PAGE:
By Chelsea Lear-Ward, Staff Writer

Upcountry Artists, a local organization located in downtown Farmington serving as an art gallery and community space, has finally made it’s appearance within the town after over thirty years of being an established organization without a place to call home.

    One of the featured artists and member of Upcountry, Mardy Bogar, explained how the new location came to be. “It hasn’t been an active group in the community. It’s more cottage industry artists and you know, of course, here- living rurally, we’re all plunked out in the middle of the woods and all over the place, so there has been a few of us who have always wanted to bring it together and have a location in town and have an actual address where we can meet and have our meetings to generate new ideas,” said Bogar.

    The new location on Main Street opened on September first and the director of the organization, Kika Nigals, has tried not to make assumptions about the success of  Upcountry’s opening, but instead has only hoped for the best. “I feel like we’re pretty realistic in terms of art sales and around here we’re not really getting input so I think we’re more focused on the teaching aspect of it,”  said Nigals. “Also just being open and friendly, getting people to come in and sit on the couches, enjoy their snacks or coffee, and we even welcome people to come in and use our drafting table by the window.”

    At any given time, Upcountry Artists features work from between 12 and 15 artists within the studio, requiring a fee of $50 for a two-month exhibition period, a 20% sales cut, and volunteer work. “Those who feel they can devote some time spending a couple of days per month in gallery, and a lot of artists don’t like to do that,” said Bogar. “Although I think you can get work done here, I mean it’s a quiet space. It’s not like people are busting the doors down to get it in, but you know, when it’s busy- it’s busy with workshops and that’s what we’d like to see more of as an activity center where people can come off the street and design their own project.” A variety of classes are offered including life drawing, open ceramics studio, print making, an after school early release program, and birthday parties.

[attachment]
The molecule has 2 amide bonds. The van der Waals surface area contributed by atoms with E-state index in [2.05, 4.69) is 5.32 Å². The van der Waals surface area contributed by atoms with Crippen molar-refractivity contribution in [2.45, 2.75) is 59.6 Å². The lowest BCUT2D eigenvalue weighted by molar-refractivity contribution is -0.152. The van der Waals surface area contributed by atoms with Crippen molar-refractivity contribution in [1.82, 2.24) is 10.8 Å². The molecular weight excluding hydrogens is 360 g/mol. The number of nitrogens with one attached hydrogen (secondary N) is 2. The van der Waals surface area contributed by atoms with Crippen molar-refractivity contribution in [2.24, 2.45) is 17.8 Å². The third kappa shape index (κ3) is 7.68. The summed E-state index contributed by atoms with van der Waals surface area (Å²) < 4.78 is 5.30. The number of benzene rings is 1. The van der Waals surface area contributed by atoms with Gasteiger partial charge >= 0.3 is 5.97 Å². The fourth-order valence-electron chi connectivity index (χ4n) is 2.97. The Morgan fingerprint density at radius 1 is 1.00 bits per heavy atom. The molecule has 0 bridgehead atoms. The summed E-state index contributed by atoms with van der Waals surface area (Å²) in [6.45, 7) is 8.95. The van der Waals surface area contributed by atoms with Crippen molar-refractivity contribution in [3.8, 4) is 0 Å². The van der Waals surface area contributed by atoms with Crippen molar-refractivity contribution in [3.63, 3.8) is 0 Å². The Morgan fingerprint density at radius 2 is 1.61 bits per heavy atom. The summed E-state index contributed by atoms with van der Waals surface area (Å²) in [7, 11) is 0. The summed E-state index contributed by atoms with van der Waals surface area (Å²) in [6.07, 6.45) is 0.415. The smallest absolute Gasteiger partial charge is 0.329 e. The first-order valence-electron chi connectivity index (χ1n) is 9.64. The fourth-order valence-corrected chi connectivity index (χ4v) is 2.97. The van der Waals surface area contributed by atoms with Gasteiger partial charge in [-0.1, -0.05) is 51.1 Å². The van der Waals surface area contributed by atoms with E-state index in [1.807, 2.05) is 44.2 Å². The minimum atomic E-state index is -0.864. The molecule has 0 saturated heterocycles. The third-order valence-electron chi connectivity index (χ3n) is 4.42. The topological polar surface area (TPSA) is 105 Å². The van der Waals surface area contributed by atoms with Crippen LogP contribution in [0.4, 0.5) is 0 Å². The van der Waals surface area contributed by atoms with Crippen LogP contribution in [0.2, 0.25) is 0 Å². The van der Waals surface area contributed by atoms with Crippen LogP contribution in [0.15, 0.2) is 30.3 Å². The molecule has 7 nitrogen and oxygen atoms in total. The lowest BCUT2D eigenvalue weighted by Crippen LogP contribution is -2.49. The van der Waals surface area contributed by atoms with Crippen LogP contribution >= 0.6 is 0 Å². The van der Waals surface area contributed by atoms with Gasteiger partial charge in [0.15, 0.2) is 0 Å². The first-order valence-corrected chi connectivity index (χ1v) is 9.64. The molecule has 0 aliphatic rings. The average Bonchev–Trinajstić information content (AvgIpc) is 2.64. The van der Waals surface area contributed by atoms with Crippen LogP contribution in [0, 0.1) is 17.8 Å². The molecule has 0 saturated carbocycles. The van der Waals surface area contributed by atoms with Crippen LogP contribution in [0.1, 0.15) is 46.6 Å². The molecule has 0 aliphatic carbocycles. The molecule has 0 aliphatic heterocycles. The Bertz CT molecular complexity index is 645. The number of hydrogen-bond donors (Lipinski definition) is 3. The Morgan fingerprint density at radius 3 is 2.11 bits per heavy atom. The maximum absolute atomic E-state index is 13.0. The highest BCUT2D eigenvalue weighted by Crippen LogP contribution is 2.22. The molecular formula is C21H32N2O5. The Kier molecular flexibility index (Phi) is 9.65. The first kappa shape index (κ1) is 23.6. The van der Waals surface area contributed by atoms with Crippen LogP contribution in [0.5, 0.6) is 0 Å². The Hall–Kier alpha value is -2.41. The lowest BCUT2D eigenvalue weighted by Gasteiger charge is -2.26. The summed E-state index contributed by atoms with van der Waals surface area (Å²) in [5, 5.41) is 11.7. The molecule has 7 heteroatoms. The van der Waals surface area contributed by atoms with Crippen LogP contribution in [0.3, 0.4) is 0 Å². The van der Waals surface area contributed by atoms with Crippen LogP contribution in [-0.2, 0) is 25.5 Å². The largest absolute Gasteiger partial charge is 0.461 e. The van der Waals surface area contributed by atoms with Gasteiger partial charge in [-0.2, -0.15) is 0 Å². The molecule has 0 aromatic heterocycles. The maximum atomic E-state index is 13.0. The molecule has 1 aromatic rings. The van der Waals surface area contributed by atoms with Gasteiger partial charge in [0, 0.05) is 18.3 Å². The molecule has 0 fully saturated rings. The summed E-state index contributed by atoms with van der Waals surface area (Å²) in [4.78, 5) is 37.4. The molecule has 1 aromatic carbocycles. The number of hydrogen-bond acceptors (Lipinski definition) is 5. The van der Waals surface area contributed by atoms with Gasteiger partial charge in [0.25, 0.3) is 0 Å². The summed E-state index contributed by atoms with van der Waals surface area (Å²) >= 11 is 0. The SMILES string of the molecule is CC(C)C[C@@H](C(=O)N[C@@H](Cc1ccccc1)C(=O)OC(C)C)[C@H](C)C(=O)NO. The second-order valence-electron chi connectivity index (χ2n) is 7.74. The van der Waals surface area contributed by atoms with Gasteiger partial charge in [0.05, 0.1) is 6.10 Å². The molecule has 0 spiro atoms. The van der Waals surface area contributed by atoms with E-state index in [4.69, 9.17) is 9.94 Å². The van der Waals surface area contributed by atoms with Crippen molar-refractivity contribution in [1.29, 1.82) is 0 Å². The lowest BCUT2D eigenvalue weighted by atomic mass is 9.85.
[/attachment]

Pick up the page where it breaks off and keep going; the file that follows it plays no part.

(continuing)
Nigals does not for see the storefront producing a profit but she strives for the organization to at least pay the bills. “At a minimum we’re hoping to be here for two years to see if we can actually make a go of it. What that entails I think is gonna involve grants and fellowships that we can apply for.”

    The organization has reached out to local print companies as a form of advertisement, but networking websites seem to be the marketing technique of choice. “It’s free, it’s easy and it’s fluid and dynamic,” said Nigals, “where as with the newspapers, someone has to go look for it, buy it and read it where social media is more in your face.”

    For more information about the organization, visit the Upcountry Artist website at